Afghan Commission Accuses U.S. Military
An Afghan investigative commission accused the U.S. military of abusing terror suspects (AP) at a prison near Bagram Air Base north of Kabul, just days after President Hamid Karzai called for the facility to be put under Afghan control.
PAKISTAN: The U.S. Central Intelligence Agency is expected to resume drone attacks (ExpressTribune) against militants in the northern tribal areas of Pakistan, potentially to be launched from Bagram Air Base in Afghanistan.
Targeted killings have become a central component of U.S. counterterrorism operations around the globe. Despite pointed criticism over transparency and accountability issues, analysts say the controversial practice seems likely to expand in the future, explains this CFR Backgrounder.
Nigerians in Nationwide Strike over Fuel Prices
Nigerian unions launched a nationwide strike to protest against the government's elimination of a fuel subsidy (M&G), which is part of an economic program to cut government spending in Africa's largest oil producer.
SOUTH AFRICA: The ruling African National Congress–the liberation party of former president Nelson Mandela–celebrated its one-hundredth anniversary (NYT) amid leadership divisions, party in-fighting, and accusations of corruption.
U.S. Expels Venezuelan Diplomat
The Obama administration moved to expel Venezuela's consul general in Miami, Livia Acosta Noguera, following an investigation into allegations that she discussed launching cyber attacks on the United States (WSJ) with Iranian and Cuban diplomats.
VENEZUELA: Iranian President Mahmoud Ahmadinejad arrived in Caracas (MercoPress) on Sunday to meet with his Venezuelan counterpart Hugo Chavez, the first stop in a five-nation tour of Latin America.
Merkel, Sarkozy Meet in Berlin
German Chancellor Angela Merkel and French President Nicolas Sarkozy are meeting in Berlin to discuss the ongoing eurozone sovereign debt crisis (DeutscheWelle)–including a plan agreed upon last month for a new EU fiscal union–in preparation for an EU-wide summit on January 30.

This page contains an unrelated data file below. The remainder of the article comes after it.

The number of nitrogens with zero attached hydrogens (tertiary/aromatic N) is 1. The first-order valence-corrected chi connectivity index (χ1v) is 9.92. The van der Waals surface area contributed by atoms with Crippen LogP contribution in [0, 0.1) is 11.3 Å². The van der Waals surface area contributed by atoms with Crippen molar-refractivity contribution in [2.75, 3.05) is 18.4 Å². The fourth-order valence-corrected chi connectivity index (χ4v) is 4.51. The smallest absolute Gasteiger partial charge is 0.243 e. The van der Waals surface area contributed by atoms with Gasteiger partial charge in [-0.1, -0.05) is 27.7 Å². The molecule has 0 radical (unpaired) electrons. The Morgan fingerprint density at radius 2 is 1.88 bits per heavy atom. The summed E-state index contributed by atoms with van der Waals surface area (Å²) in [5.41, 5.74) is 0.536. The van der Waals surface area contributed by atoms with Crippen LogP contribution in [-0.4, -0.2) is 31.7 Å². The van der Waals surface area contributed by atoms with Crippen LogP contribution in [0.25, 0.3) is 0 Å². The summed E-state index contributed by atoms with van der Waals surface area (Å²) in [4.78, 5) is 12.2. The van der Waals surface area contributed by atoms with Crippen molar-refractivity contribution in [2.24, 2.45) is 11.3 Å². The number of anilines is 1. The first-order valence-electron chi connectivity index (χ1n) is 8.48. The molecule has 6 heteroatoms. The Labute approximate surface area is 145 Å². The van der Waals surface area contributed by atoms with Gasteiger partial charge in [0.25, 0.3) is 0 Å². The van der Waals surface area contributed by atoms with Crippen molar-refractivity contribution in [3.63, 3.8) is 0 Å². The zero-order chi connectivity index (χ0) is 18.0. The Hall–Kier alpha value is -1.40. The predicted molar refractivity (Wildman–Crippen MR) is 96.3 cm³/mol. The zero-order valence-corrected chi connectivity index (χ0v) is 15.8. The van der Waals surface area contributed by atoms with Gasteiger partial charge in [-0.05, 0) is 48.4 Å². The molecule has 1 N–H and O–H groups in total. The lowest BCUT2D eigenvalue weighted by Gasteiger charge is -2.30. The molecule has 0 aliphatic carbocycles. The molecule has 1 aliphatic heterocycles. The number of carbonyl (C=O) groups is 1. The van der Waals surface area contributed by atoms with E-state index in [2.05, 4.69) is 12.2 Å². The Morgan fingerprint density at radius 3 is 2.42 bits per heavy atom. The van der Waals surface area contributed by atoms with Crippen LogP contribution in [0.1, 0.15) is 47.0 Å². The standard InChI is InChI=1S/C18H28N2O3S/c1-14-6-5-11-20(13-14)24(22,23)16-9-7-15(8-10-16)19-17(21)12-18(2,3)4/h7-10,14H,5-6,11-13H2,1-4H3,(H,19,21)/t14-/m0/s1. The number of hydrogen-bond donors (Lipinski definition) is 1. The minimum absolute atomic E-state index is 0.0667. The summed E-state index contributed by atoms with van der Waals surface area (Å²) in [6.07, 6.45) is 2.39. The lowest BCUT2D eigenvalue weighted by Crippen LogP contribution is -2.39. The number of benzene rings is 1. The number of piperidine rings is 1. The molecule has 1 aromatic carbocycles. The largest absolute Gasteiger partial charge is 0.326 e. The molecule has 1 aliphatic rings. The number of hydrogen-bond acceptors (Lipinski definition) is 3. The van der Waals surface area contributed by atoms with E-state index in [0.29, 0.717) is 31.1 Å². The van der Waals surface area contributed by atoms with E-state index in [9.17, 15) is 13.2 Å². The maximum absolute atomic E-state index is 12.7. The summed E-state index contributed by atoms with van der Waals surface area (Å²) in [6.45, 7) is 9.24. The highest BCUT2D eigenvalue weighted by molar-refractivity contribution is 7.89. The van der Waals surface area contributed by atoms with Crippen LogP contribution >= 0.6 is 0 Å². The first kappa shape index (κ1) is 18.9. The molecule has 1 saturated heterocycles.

GREECE: The crisis again turned back to Greece (DerSpiegel) after the release of an internal document by the International Monetary Fund that indicated the country is unable to service its debts–even under its current austerity measures–and that the EU may have to provide additional funding.
The eurozone, once seen as a crowning achievement in the decades-long path of European integration, is buffeted by a sovereign debt crisis of nations whose membership in the currency union has been poorly policed.
Auto Industry Shows Positive Trends
The U.S. automobile industry has grown relatively stable in the last three years (Reuters), in contrast to the uncertainty of the European and Chinese markets. U.S. auto sales are expected to climb up to 9 percent in 2012, though stiff competition is expected from the Japanese industry.
CAPITOL HILL: Though not expected back to work until January 17, a group of House Republicans met to discuss overlapping areas in both the House and Senate payroll tax bills (Roll Call), neither of which successfully passed. The payroll tax cut extension deadline has been set for February 29.